The Forest Information System is designed to support the user to see and understand the forest project status and help him to decide and act based on accurate information. A constant information feedback loop on the effects of the management iteratively improves management results. The following figure outlines how the information flow of a Forest Information System is built into the decision-making process.
Reasons for and against off-the-shelf Forest Information Systems
Some off-the-shelf Forest Information Systems are affordable and allow a fast commissioning. Especially for new projects without an existing data structure these solutions should be evaluated.
A drawback of these preconfigured solutions is that they cover just a standard data management case. Though, every project has a different and very specific business logic which can not be fully supported with these applications.
For many cases the “one-size-fits-all” approach has major disadvantages which are:
- Forcing the user to adapt his business logic to the given logic of the software architecture.
- Overwhelming and confusing number of functionalities of which the user only needs a few.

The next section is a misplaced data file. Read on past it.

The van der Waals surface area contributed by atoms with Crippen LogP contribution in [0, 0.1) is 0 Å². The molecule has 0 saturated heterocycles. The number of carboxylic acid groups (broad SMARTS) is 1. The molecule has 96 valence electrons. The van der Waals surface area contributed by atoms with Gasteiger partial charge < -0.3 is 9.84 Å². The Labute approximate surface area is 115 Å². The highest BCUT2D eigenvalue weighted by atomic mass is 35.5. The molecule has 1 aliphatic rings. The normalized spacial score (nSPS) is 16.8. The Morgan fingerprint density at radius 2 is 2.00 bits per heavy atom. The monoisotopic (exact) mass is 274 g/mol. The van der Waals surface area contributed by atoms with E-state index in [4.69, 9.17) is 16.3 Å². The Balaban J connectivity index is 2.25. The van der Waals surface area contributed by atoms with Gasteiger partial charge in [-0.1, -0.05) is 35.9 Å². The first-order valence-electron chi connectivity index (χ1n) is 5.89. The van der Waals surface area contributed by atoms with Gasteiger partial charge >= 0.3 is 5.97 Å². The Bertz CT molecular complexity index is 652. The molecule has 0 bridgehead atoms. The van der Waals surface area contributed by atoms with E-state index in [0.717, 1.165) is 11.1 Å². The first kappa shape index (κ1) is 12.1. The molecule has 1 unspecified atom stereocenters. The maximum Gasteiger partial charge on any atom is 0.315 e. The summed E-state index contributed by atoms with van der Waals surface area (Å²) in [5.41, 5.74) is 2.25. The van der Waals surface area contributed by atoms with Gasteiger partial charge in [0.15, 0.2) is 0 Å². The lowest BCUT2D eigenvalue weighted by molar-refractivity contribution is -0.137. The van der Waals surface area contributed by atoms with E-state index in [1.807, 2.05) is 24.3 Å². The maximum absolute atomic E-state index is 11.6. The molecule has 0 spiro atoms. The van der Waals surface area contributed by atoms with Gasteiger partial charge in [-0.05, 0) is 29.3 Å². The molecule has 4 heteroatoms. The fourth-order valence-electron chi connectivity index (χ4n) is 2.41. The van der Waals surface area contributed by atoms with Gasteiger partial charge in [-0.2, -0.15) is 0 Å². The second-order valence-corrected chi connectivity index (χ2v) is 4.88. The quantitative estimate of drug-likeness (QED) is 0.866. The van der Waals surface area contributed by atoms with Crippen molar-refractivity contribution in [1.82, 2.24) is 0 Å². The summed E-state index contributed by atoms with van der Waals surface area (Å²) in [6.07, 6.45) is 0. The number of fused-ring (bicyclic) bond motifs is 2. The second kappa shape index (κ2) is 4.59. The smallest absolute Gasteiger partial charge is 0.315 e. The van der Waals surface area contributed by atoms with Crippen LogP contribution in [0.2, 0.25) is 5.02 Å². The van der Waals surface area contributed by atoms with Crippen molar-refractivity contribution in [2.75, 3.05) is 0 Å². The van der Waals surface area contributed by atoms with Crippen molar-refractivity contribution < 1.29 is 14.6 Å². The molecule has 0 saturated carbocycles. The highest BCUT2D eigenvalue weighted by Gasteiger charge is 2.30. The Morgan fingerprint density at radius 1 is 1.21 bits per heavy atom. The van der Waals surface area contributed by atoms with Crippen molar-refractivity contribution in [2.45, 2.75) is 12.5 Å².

- Essential functionalities are missing.
- Limited flexibly to adapt to the specific and continuously changing needs of the project.
The modular framework approach
In comparison to off-the-shelf-solutions, the development of software applications from scratch is very cost and time intensive and can only be accomplished by organizations with a certain financial leeway.
But where to find the ideal solution between off-the-shelf-applications and development from scratch?
Today, the available modular software frameworks provide an ideal solution for a rapid as well as a customized implementation of a Forest Information System. It uses an existing software framework that already includes modules with basic functionalities like
- user registration and user roles,
- flexible geodatabase,
- various modules e. g. for mapping, management planning, forest inventory,
- data import and export interface.